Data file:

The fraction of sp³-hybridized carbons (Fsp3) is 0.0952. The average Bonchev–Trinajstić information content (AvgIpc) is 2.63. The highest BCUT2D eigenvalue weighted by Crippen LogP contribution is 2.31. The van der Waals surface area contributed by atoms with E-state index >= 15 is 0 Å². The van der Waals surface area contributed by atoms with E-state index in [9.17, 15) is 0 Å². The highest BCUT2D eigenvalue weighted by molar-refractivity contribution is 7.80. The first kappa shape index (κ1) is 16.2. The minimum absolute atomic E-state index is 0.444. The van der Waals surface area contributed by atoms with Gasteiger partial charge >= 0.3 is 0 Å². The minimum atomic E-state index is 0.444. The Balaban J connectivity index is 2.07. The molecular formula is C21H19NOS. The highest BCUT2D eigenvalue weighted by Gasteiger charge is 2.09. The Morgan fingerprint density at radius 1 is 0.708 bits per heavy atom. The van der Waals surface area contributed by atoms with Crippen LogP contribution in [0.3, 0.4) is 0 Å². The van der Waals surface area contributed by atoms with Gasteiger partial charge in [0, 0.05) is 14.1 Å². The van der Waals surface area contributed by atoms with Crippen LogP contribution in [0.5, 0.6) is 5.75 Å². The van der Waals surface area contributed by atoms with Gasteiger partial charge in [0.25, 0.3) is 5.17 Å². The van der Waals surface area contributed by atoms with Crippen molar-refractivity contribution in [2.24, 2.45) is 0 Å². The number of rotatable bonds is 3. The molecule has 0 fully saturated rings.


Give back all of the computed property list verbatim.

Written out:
The fraction of sp³-hybridized carbons (Fsp3) is 0.0952. The average Bonchev–Trinajstić information content (AvgIpc) is 2.63. The highest BCUT2D eigenvalue weighted by Crippen LogP contribution is 2.31. The van der Waals surface area contributed by atoms with E-state index >= 15 is 0 Å². The van der Waals surface area contributed by atoms with E-state index in [9.17, 15) is 0 Å². The highest BCUT2D eigenvalue weighted by molar-refractivity contribution is 7.80. The first kappa shape index (κ1) is 16.2. The minimum absolute atomic E-state index is 0.444. The van der Waals surface area contributed by atoms with Gasteiger partial charge >= 0.3 is 0 Å². The minimum atomic E-state index is 0.444. The Balaban J connectivity index is 2.07. The molecular formula is C21H19NOS. The highest BCUT2D eigenvalue weighted by Gasteiger charge is 2.09. The Morgan fingerprint density at radius 1 is 0.708 bits per heavy atom. The van der Waals surface area contributed by atoms with Crippen LogP contribution in [0.3, 0.4) is 0 Å². The van der Waals surface area contributed by atoms with Gasteiger partial charge in [0, 0.05) is 14.1 Å². The van der Waals surface area contributed by atoms with Crippen LogP contribution in [0.5, 0.6) is 5.75 Å². The van der Waals surface area contributed by atoms with Gasteiger partial charge in [0.25, 0.3) is 5.17 Å². The van der Waals surface area contributed by atoms with Crippen molar-refractivity contribution in [2.24, 2.45) is 0 Å². The number of rotatable bonds is 3. The molecule has 0 fully saturated rings.